Josh Bergeron went to Kathputli Colony expecting to find a ghost town -- instead he saw crowds of people massed together like brightly colored birds.
Kathputli residents perform a puja, or religious ceremony, despite a government mandate to evacuate. Photo by Josh Bergeron.
The warren of grimy streets in the heart of Delhi, India, is said to be the largest artists' colony in the world, housing families of street performers for decades. Bergeron, a photographer, figured he was unlikely to find the colony at its prime when he visited this October. The site (which sits on potentially valuable central land) has been earmarked by the Delhi Development Authority for bulldozing to make way for a high rise. Its 3,000 plus families were to have vacated as early as this past February.
A young boy mimics a monkey. Street art is the family business in Kathputli, and children learn all forms from their parents -- from magic tricks to acrobatics. Photo by Josh Bergeron.
Government officials insist the plan is a clean swap: the new building will eventually house the displaced families, and until then, Kathputli residents are to live in a temporary facility. But critics within and outside the colony doubt the government's willingness to see such an outcome through, especially given the prime location of the colony. The risk of stamping out a vibrant folk culture to hike up property values has drawn an outcry locally and globally (see: "Tomorrow We Disappear," a recent documentary on the history of the colony).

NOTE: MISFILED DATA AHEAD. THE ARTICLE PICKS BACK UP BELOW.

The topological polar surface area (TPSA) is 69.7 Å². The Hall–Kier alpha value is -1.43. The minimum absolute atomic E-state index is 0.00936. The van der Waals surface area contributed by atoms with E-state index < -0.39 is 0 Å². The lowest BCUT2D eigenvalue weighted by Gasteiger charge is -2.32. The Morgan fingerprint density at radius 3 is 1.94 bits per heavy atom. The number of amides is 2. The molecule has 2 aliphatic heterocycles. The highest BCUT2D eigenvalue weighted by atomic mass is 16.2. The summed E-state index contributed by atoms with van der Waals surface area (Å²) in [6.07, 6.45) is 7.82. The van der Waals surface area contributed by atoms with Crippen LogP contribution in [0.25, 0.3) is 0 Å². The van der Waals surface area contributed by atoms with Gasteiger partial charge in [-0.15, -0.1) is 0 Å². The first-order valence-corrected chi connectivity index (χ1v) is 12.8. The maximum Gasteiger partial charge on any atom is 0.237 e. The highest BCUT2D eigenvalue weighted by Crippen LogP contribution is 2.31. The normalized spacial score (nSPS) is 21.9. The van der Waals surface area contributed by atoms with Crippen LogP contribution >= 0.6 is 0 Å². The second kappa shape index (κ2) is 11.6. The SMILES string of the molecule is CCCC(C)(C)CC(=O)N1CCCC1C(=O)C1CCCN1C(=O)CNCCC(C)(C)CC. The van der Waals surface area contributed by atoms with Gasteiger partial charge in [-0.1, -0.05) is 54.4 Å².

According to Bergeron, Kathputli-ites have found the simplest form of protest: they're refusing to leave. Upon arriving, he was surprised to see the colony buzzing with activity despite all the reports of bulldozers rumbling toward its entrance.
"I kept asking, 'Why aren't you moving?'" he told HuffPost.
Respondents cited inadequate contracts, according to Bergeron. Though "they signed two-year contracts to go to Anand Parbat" -- the temporary housing facility -- the promise of entry into the high-rise afterwards has only been verbal, he says.
Even if they are let back in, many longtime residents have aired fears to reporters that the high rise flats will be too cramped for their needs, as they often live in families of more than a dozen members, and make their livelihood off puppets that are more than 10 feet high and require ample storage space. Anand Parbat, meanwhile, has been criticized in local media as shoddy, and prone to wind damage.
Curious, Bergeron dropped into Anand Parbat as well. He found only three people living in what looks like "an abandoned Motel 6," he says. "It was kind of weird looking -- really sterile and clean. All these single story rooms, just empty."
Still, even Kathputli loyalists don't expect to hold their ground forever. They assume they'll eventually be driven out, according to Bergeron, who summed up the reasoning he heard with three points: "Delhi is so corrupt; we're not in power; our fate is eventually going to be sealed."